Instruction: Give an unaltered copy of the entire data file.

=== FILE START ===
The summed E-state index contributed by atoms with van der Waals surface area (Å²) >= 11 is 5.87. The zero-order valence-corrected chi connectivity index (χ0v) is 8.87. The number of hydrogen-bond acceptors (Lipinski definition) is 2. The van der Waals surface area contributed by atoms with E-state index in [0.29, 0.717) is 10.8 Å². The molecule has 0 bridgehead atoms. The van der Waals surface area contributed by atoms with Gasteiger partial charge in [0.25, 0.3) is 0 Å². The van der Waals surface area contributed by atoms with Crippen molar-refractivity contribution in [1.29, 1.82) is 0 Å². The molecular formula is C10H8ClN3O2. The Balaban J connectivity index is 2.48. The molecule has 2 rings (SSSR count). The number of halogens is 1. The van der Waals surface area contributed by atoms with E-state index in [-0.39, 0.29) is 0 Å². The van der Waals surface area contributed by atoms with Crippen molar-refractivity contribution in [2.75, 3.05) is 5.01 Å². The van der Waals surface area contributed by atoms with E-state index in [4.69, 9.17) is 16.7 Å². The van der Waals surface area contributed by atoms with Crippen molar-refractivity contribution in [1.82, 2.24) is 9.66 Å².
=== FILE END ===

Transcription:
The summed E-state index contributed by atoms with van der Waals surface area (Å²) >= 11 is 5.87. The zero-order valence-corrected chi connectivity index (χ0v) is 8.87. The number of hydrogen-bond acceptors (Lipinski definition) is 2. The van der Waals surface area contributed by atoms with E-state index in [0.29, 0.717) is 10.8 Å². The molecule has 0 bridgehead atoms. The van der Waals surface area contributed by atoms with Gasteiger partial charge in [0.25, 0.3) is 0 Å². The van der Waals surface area contributed by atoms with Crippen molar-refractivity contribution in [1.29, 1.82) is 0 Å². The molecular formula is C10H8ClN3O2. The Balaban J connectivity index is 2.48. The molecule has 2 rings (SSSR count). The number of halogens is 1. The van der Waals surface area contributed by atoms with E-state index in [-0.39, 0.29) is 0 Å². The van der Waals surface area contributed by atoms with Crippen molar-refractivity contribution in [2.75, 3.05) is 5.01 Å². The van der Waals surface area contributed by atoms with E-state index in [4.69, 9.17) is 16.7 Å². The van der Waals surface area contributed by atoms with Crippen molar-refractivity contribution in [1.82, 2.24) is 9.66 Å².